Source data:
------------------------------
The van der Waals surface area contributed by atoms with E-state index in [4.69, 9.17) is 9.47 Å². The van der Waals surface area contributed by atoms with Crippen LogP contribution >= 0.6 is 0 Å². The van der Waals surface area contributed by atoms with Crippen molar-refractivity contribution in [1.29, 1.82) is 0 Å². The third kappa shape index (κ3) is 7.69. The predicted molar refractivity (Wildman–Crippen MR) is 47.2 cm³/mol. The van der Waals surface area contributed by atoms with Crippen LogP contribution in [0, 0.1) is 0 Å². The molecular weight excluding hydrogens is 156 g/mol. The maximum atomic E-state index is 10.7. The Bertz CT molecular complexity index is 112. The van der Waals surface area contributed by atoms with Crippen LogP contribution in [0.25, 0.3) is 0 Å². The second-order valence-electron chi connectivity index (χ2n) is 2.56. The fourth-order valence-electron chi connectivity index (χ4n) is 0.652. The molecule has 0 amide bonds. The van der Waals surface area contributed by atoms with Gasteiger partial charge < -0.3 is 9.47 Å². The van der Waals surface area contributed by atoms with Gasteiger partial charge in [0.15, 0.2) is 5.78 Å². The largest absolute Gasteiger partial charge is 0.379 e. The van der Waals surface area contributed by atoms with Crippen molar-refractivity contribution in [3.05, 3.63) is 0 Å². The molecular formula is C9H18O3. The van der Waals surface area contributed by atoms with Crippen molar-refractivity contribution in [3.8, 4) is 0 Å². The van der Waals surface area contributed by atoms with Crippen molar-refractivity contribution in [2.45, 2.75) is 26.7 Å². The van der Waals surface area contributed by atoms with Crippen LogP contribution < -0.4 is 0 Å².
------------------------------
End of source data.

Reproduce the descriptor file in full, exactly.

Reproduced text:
The van der Waals surface area contributed by atoms with E-state index in [4.69, 9.17) is 9.47 Å². The van der Waals surface area contributed by atoms with Crippen LogP contribution >= 0.6 is 0 Å². The van der Waals surface area contributed by atoms with Crippen molar-refractivity contribution in [1.29, 1.82) is 0 Å². The third kappa shape index (κ3) is 7.69. The predicted molar refractivity (Wildman–Crippen MR) is 47.2 cm³/mol. The van der Waals surface area contributed by atoms with Crippen LogP contribution in [0, 0.1) is 0 Å². The molecular weight excluding hydrogens is 156 g/mol. The maximum atomic E-state index is 10.7. The Bertz CT molecular complexity index is 112. The van der Waals surface area contributed by atoms with Crippen LogP contribution in [0.25, 0.3) is 0 Å². The second-order valence-electron chi connectivity index (χ2n) is 2.56. The fourth-order valence-electron chi connectivity index (χ4n) is 0.652. The molecule has 0 amide bonds. The van der Waals surface area contributed by atoms with Gasteiger partial charge < -0.3 is 9.47 Å². The van der Waals surface area contributed by atoms with Gasteiger partial charge in [0.15, 0.2) is 5.78 Å². The largest absolute Gasteiger partial charge is 0.379 e. The van der Waals surface area contributed by atoms with Crippen molar-refractivity contribution in [3.05, 3.63) is 0 Å². The molecular formula is C9H18O3. The van der Waals surface area contributed by atoms with Crippen molar-refractivity contribution in [3.8, 4) is 0 Å². The van der Waals surface area contributed by atoms with Crippen molar-refractivity contribution in [2.45, 2.75) is 26.7 Å². The van der Waals surface area contributed by atoms with Crippen LogP contribution < -0.4 is 0 Å².